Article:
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What's Your Biggest Challenge with Your Book?

I'd be interested to learn what authors/publishers on this network think their biggest challenges are with their book. I wonder if there's any common, pervasive challenge we all face.

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Editing is a whole new process all together. One should never expect to edit his/her own writings perfectly. Some people write well enough to get by, I don't. I have at least two editors checking up on me and each other on every book. My editors also act as proof readers which is a little dangerous, but my work seems to get by this way. I have one and sometimes two readers go over each book before sending it to the first editor and sometimes the books get sent back for clarification, but at the very least, after the book is written, it goes through a four step process before getting to the publisher and then, sometimes we still get it back. It is very rewarding to write, more rewarding if you do it well, and outstanding if what you have written sells. Good luck to you and your efforts. Dr m
PS this has not been proofed I will let you find my fast typing errors. I make enough mistakes for both of us.
I also had two people to edit mine, plus about 15 people who read it for anything they could find wrong with it. It didn't matter what it was, personal, professional, opinion, I wanted their feedback. I think the end result was its own reward because the published book was far better than anything I could have done without the input of others.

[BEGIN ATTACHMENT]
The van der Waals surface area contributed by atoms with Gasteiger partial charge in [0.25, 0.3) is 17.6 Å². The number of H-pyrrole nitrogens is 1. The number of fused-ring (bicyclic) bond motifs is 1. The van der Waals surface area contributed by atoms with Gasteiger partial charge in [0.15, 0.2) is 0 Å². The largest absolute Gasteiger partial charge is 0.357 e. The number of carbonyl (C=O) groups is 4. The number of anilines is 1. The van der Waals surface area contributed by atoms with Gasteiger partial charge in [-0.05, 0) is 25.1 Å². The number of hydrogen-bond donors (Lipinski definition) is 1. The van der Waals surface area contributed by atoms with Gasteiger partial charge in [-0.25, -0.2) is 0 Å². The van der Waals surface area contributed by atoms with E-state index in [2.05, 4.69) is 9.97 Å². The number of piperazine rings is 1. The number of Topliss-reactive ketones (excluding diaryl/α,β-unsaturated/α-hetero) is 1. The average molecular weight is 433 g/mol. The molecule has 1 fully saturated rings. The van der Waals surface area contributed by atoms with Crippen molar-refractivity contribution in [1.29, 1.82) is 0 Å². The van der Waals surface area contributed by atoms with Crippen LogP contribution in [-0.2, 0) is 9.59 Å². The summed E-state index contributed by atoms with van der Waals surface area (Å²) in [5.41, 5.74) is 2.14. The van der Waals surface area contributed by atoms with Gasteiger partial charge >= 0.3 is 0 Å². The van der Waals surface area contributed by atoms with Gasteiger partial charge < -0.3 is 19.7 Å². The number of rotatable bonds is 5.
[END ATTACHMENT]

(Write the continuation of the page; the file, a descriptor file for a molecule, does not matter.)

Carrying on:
Concerning your getting it out to 15 people, I couldn't agree more. I think it's often a mistake to write something and immediately pay a professional editor to perfect it.

I gave manuscripts of my last book to about 30 people - family members, my children, my insurance agent, people in specialized fields, people who love to read, people who don't read much, anybody who owed me one, even a chapter for an 8th grade advanced writing class to critique (although it's a book for older teens and adults).

All of them gave great input and a variety of suggestions. I didn't do everything they suggested (some of their suggestions contradicted each other), but I made a lot of changes and had a much better handle on how different people would react to different portions of my book. As Solomon said, "In a multitude of counselors, there is safety."

J. Steve Miller
President, Legacy Educational Resources
Author of Enjoy Your Money! How to Make It, Save It, Invest It and Give It
"The money book for people who hate money books."
Amen, Steve. I like your quote from Solomon. Lorilyn Roberts
I agree with what you say. Writing feels like a solitary endeavor, but if a writer tries to go it alone the way become very perilous. I was desperate to get feedbak on my fist novel. On my seond novel I have arragned for ongoing feedback and review, As a result, the first draft of my second novel is more advanced than the fiveor sixt draft of my first novel. Amen to spelling and small error checks.
Re: Sara L Stein's comments below - very helpful info for writers with fresh information and ideas.
What is the best way to get a ISBN number.

I am about to self publish my own book, printed by a local printer and discovered the UPC number I have is not the right number for book publishing. I see to get one with Bowker is very pricy $150 for a first book, I may do more books but definitely do not want to put out for a bunch of number until I have success with one.